This is a proposal in Australia:
Melbourne City Council member Nic Frances Gilley has introduced a proposal to require Catholic churches to comply with the province of Victoria’s new mandatory abuse reporting laws or have signs posted outside warning parents that the houses of worship might pose a danger to children.
The Age reports that Gilley is requesting the state “write to all churches and places of worship requesting assurances that all staff and associates will abide by the law of mandatory reporting,” and if they do not provide those assurances the state should erect appropriate signage.
In September, Victoria passed the Children Legislation Amendment Act 2019, which added religious leaders to the list of individuals who are legally mandated to report child abuse to the authorities when they learn about it. That list already included police, teachers, nurses, midwives and other occupations.
Many Catholic leaders are protesting the law because it includes abuse admitted within the space of the confessional. In July, the Vatican’s Apostolic Penitentiary released a statement pushing back against it, saying that “Any political action or legislative initiative aimed at breaking the inviolability of the sacramental seal would constitute an unacceptable offence against the (freedom of the Church).”Gilley said it was the government’s responsibility to “clearly advise people of the risks of using such institutions.”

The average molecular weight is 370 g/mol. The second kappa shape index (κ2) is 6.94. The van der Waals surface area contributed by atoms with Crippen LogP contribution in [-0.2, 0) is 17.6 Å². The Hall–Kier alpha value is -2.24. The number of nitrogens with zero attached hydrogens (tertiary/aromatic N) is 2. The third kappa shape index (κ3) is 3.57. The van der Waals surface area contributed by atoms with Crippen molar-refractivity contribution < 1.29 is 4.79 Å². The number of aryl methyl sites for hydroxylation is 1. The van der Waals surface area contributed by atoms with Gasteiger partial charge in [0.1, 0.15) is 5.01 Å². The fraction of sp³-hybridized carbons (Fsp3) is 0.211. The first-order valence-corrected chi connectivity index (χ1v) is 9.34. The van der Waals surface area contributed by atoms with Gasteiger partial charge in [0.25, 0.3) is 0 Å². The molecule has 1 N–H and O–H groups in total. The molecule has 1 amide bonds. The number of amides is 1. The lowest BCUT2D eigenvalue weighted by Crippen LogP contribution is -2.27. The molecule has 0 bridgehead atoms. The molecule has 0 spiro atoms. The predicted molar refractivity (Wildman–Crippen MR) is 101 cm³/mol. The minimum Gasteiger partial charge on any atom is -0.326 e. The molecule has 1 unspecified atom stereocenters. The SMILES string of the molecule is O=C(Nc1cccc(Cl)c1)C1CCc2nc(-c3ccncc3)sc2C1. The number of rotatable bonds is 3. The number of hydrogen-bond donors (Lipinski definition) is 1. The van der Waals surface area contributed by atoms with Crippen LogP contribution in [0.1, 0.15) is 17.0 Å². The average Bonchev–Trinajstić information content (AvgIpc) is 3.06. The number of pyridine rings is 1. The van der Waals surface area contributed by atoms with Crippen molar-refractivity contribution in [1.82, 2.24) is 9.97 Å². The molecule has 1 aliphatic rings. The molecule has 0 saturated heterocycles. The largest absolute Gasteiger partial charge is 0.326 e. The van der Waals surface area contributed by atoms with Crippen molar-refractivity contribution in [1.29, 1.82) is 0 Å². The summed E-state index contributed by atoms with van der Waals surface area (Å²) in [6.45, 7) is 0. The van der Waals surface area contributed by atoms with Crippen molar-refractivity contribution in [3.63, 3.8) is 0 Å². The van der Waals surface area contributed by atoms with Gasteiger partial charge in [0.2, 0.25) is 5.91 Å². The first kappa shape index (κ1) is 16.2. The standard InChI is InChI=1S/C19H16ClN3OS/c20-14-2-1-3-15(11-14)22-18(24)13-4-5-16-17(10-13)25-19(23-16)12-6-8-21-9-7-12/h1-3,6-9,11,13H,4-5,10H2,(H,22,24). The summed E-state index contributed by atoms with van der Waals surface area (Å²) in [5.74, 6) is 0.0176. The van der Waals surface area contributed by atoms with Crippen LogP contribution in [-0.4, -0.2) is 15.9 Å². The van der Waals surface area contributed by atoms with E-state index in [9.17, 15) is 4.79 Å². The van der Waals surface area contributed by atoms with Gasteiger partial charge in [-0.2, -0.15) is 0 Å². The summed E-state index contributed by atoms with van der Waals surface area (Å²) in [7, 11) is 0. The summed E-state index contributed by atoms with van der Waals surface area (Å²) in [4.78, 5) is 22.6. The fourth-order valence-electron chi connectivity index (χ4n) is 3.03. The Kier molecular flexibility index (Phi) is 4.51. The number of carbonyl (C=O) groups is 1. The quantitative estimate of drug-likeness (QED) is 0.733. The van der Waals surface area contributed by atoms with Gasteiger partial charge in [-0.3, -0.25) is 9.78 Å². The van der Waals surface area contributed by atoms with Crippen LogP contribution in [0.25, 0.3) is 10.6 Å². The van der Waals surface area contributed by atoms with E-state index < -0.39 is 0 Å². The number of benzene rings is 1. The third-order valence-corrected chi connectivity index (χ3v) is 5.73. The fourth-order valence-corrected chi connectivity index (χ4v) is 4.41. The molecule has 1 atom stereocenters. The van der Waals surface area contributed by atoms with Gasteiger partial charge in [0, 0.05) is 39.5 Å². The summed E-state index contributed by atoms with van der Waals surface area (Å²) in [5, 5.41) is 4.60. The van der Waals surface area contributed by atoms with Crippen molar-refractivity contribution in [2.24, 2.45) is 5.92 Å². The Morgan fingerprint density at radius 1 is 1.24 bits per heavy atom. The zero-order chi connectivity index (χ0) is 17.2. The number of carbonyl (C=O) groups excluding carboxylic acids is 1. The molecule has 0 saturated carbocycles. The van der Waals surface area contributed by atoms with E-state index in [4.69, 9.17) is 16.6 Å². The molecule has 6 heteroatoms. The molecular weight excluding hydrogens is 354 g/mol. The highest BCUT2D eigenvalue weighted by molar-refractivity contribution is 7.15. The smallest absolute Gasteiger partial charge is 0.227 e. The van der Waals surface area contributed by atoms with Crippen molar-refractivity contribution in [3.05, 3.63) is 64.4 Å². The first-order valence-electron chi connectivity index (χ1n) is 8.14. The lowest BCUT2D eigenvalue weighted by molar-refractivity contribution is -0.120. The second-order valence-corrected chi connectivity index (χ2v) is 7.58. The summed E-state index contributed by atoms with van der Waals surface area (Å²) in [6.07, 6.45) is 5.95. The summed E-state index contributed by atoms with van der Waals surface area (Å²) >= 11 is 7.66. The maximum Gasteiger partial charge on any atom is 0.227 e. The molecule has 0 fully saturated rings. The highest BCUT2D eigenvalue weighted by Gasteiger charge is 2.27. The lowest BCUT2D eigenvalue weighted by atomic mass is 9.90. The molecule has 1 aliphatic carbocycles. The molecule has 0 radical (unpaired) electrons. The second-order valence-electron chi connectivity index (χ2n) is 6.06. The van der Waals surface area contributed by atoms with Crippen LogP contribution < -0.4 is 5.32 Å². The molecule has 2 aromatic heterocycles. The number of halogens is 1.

Councilor Gilley has a personal stake in this conversation. He was an Anglican priest for 23 years, rising to the position of executive director of the Brotherhood of St Laurence. He left the church in 2008, penning an open letter in which he revealed that he was sexually abused as a child.
Melbourne’s Lord Mayor Sally Capp supports the resolution. She told Radio 3AW “Our main aim is to make sure we have safe places, particularly for children, throughout our city.”
I don’t know how things are in Australia, but in the United States one of the safest places for a child today is, in fact, in a Catholic church. The safeguards that have been put into place are among the most stringent anywhere. The idea that children are at risk simply because an institution is Catholic is one of many myths urgently in need of being debunked.
Psychology Today has done just that. Read all about it.